This is the definition of Design Review from Wikipedia:
“A design review is a process whereby a design is tested against its requirements prior to implementation.”
There are at least two problems with this definition:
The first problem is that it says we are going to review “a design.” In other words, there is a single design alternative being presented. In this case, the designer is probably expecting to convince all other participants that he did a good design. At most, he is willing to hear a few comments about how his solution could be possibly improved. It is very unlikely that his design will be rejected, because almost certainly none will be able to suggest a different option.
The participants of a design review should not be expected to imagine alternative solutions. Only if the feature being implemented is very simple it would be possible to propose entire new designs during the review. Any interesting feature requires a considerable amount of effort to obtain a good design. The consequence is that in this “single design” approach the solution being “reviewed” will almost always be approved with minor changes.
Therefore, effective design reviews must include the presentation of several alternatives. The discussion should not be if a particular design satisfies or not the requirements. Correctness is the most fundamental attribute of a solution, so the diverse design choices must differ on some other attributes that can be compared. In other words, each option has its advantages and disadvantages, and by choosing one of them we are actually deciding which attributes are the most important ones, but all options must be correct.
In this “multiple-choice” approach, the goal of the design review is to analyze several alternatives and understand their different implications. Then, if there is a solution that is clearly better than all others, according to some criteria, it should be the chosen one. Otherwise, we should try to look for additional options.
But here is the second problem with the previous definition of design review: It says that the “design is tested against its requirements.” In most cases this means only the functional requirements, the specific demands related to the feature being implemented. This definition assures that the design must be correct, but it does not address the question of how the new feature being implemented will affect the existing system architecture. In other words, this definition does not take in consideration the non-functional requirements.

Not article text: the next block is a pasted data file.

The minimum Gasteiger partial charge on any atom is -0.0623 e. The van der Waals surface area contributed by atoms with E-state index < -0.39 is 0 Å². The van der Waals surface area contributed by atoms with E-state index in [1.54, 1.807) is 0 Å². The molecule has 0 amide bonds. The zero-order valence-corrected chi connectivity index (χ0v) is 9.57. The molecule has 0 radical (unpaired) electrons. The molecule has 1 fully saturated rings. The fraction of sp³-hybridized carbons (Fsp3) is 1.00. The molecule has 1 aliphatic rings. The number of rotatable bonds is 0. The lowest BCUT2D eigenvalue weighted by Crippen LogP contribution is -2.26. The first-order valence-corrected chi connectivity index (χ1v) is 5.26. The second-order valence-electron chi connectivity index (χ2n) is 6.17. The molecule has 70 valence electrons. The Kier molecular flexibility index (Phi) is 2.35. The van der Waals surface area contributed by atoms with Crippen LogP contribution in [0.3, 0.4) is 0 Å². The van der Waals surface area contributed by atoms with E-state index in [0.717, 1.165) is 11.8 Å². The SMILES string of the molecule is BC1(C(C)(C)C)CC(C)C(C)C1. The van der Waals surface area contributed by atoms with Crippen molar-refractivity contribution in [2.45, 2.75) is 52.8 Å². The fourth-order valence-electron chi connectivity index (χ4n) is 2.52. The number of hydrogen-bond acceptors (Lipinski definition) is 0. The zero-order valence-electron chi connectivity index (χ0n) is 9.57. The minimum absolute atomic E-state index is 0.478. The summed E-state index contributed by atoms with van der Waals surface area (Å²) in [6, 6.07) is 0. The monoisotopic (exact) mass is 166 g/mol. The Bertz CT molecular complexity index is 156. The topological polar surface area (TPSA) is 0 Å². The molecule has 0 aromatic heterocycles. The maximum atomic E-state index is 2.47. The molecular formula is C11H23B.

Diverse design alternatives will probably have very different implications for non-functional requirements, and this should be used as the basis for comparison when selecting one of them.
For example, one design alternative could have the user’s session data stored on memory, while another would store the same data in a database. The first alternative will probably allow all operations to be performed more efficiently, thus reducing latency and increasing throughput. However, the second alternative improves resilience and fault-tolerance, because if a process crashes no data will be lost and it will be possible to restore the user’s session from the database. In this example, the participants in the design review must decide which attributes are more important, and select the best solution accordingly.
In summary, if there are no alternatives, there is no real review being done. This can be best illustrated by a story of Alfred P. Sloan, then CEO of General Motors:
At one meeting of his top executives, Sloan said: “Gentlemen, I take it we all are in complete agreement on the decision we’ve just made.” Everyone nodded.
“Then,” said Sloan, “I propose we postpone further discussion until our next meeting, to give ourselves time to develop disagreement and perhaps gain some understanding of what the decision is all about.”
So let’s hope we will have more disagreement in our next design reviews!